BOX 2-1 Ballast Defined Ballast is any solid or liquid placed in a ship to increase the draft, to change the trim, to regulate the stability, or to maintain stress loads within acceptable limits. For the purposes of this study, the term ballast includes the sediment that accumulates in ballast tanks, which may be discharged with ballast water.
configuration, and requirements of the ship and on the complexity of its pumping and piping systems. Ballast capacity can range from several cubic meters in sailing boats and fishing boats to hundreds of thousands of cubic meters in large cargo carriers. Large tankers can carry in excess of 200,000 m3 of ballast. Ballasting rates can be as high as 15,000 to 20,000 m3/h (see Table 2-1).
Piping is sized so that flow velocities do not exceed about 2.6 to 3m/s, with ballast pump capacities ranging up to 5,000 m3/h. There is no international standard unit of measurement for ballast; quantities of ballast are variously recorded in metric tons, long tons, cubic meters, U.S. gallons, Imperial gallons, and barrels. In this report cubic meters is used as the unit of measurement; conversion factors are given in the glossary.
Typical vessel types and their ballast needs can be broadly classified as shown in Table 2-1. There is a wide range of ballast tank locations and configurations, as illustrated schematically in Figure 2-1. The capacity, location, and flexibility of use of ballast tanks is a focal point in ship design. Consideration of required drafts and trim, hull loading limitations, and required vertical center of gravity establishes the necessary ballast volume and location. Because of different cargo distributions or fuel and water quantities on board, sister ships can have different ballast needs, even though the locations and sizes of the ballast tanks are identical.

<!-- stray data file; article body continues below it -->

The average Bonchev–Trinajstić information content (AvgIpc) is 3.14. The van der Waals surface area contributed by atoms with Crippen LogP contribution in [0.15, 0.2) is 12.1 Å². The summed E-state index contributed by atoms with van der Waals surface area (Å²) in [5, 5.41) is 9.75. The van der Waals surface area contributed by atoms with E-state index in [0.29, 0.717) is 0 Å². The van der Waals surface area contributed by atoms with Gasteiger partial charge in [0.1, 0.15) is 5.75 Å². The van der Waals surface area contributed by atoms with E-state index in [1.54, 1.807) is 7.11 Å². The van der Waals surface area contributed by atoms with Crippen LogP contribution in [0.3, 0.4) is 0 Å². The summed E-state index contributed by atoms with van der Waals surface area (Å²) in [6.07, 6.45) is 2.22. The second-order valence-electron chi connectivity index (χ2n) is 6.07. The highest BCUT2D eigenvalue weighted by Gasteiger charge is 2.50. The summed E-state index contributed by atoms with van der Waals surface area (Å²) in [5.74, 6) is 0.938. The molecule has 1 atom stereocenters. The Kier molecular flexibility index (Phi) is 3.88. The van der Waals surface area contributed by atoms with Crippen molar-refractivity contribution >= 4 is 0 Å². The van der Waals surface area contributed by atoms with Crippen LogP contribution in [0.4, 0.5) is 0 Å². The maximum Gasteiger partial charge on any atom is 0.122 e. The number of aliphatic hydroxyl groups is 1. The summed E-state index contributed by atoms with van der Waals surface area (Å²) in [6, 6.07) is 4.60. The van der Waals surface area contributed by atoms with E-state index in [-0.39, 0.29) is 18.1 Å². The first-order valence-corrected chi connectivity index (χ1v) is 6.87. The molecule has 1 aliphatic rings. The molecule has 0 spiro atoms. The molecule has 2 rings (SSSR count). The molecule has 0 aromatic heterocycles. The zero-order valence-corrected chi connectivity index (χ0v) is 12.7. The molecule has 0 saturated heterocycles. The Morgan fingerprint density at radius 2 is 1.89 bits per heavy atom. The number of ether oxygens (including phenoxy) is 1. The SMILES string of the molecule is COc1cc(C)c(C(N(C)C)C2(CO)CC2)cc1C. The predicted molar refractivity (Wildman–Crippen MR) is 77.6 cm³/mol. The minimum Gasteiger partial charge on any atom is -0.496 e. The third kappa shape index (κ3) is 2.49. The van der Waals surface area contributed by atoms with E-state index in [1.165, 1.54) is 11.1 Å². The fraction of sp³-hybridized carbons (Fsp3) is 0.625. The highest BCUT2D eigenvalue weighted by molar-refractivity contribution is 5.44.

Ideally, ship owners prefer to complete all voyages with cargo. However, many trades and voyages require passage without cargo or in a light-cargo condition. For example, a crude oil tanker or iron ore carrier typically transports a single cargo load between two ports, then returns to its point of origin or another port without cargo. In this empty condition the vessel requires ballast to operate safely—a condition referred to as being "in ballast."1 In contrast, a container ship may be fully loaded between two ports but may then proceed with only a partial load between the next two ports. This vessel, therefore, sails with some cargo and some ballast, that is, "with ballast." Since fuel costs usually increase with